“Diminishing Dimensions” by Brad Miller, Peter Lowe

  • ©, Brad Miller and Peter Lowe, Diminishing Dimensions
  • Jean-Marie Lehn, photo from Wikipedia


    Diminishing Dimensions

Artist(s) and People Involved:


Artist Statement:

    Producers Statement

    Radio broadcast

    We live in a shrinking world. Previously we began by exploring the world around us. Having explored that world we then began to explore the world that was beyond us, the extraterrestrial world. Whilst that project remains unfinished we have now begun to explore another, more intimate world – one that we hardly realised existed before the invention of the microscope: the atomic world.

    Nanotechnology is the latest buzzword in the jargon of astrophysicists, molecular biologists, and chemists – the development of which straddles each of these diverse disciplines. lt is a development that entails a molecular revolution in the way we are able to perceive and deal with the very building blocks of matter. The term nano, meaning a billionth, is an indication of the terms of scale that the new technology deals with.

    This program is a fragmented sound map which seeks to image the terrain of fundamental quantum reality. It is a strange world of paradoxical reality. Invariably, when scientists talk of the atomic world, they begin talking about the blurring of the fundamental distinction between energy and matter.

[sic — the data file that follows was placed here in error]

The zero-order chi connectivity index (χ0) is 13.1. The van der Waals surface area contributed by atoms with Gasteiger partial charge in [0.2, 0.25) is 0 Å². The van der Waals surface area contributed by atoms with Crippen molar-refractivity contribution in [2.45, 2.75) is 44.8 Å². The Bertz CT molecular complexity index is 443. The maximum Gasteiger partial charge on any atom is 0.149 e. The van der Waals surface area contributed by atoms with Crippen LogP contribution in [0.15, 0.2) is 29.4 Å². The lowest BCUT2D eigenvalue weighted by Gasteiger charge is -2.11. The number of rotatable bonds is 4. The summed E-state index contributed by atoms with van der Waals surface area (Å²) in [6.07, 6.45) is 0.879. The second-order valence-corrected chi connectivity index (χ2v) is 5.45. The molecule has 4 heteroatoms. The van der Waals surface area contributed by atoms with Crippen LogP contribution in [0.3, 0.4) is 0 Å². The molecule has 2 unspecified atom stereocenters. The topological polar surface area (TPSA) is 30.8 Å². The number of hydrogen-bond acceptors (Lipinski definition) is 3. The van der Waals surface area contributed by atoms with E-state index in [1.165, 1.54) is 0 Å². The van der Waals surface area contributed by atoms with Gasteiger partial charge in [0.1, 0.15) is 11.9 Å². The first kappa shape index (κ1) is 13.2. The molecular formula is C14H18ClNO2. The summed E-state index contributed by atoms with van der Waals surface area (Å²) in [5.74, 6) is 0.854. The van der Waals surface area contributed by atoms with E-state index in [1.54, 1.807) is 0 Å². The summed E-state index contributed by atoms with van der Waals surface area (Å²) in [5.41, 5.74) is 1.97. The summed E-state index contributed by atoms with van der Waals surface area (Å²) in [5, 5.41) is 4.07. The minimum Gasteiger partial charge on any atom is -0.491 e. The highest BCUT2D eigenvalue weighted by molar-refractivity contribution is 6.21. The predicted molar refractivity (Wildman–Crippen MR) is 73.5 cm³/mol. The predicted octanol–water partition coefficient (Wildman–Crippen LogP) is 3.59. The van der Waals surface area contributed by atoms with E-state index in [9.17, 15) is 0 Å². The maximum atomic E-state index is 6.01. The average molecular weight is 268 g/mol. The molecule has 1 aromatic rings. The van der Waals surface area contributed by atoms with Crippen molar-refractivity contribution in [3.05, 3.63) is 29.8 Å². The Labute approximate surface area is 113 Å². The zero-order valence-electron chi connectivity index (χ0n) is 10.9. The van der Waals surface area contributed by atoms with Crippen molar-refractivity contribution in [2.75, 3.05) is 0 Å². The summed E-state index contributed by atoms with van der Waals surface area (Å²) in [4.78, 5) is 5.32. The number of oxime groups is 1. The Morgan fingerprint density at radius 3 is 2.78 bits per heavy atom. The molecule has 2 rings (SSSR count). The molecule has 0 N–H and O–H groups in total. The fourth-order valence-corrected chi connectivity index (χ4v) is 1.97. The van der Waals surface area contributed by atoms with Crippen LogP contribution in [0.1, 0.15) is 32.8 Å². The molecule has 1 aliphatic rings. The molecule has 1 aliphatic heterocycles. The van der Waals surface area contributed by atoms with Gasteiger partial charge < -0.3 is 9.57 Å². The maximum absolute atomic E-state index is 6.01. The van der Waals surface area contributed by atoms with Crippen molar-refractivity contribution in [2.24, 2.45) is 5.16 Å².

The venture into this endophysical realm has been touted as “the most powerful technology that the world has yet developed”. This being so it is seen as a portent of things to come: the abolition of disease, increased longevity, minimised environmental pollution and the like. Yet the new technology has its critics who are concerned about the moral and ethical dilemmas which they see as the outcome of the development of such a radical technology.
    The voices of the following will be heard during the program:

    1. K. Eric Drexler, Visiting Scholar, Department of Computer Science, Stanford University
    2. Jean-Marie Lehn, Universite Louis Pasteur, Nobel Prize for Chemistry 1989
    3. Richard P Feynman, Nobel Prize for Physics 1965
    4. Ralph Merkle, Xerox, Palo Alto Research Centre
    5. Stuart Hameroff, anaesthesiologist, Department of Anaesthesiology, University of Arizona
    6. Lester Milbrath, Emeritus Professor, Environment and Society,
    7. Suny Stephen Mill, Centre for National Policy Research, Department of Sociology, University of Wollongong

    Executive Producer: Tony McGregor
    Producers: Brad Miller and Peter Lowe
    Mix: Andrew Clarke-Nash
    Original recordings: John Jacobs, Ian Andrews and Jason Gee
    Pre-production: Steve Tilleys
    Special Thanks: Roz Cheney, Heather Grace-Jones, Simon Mahoney and Gary Bradbury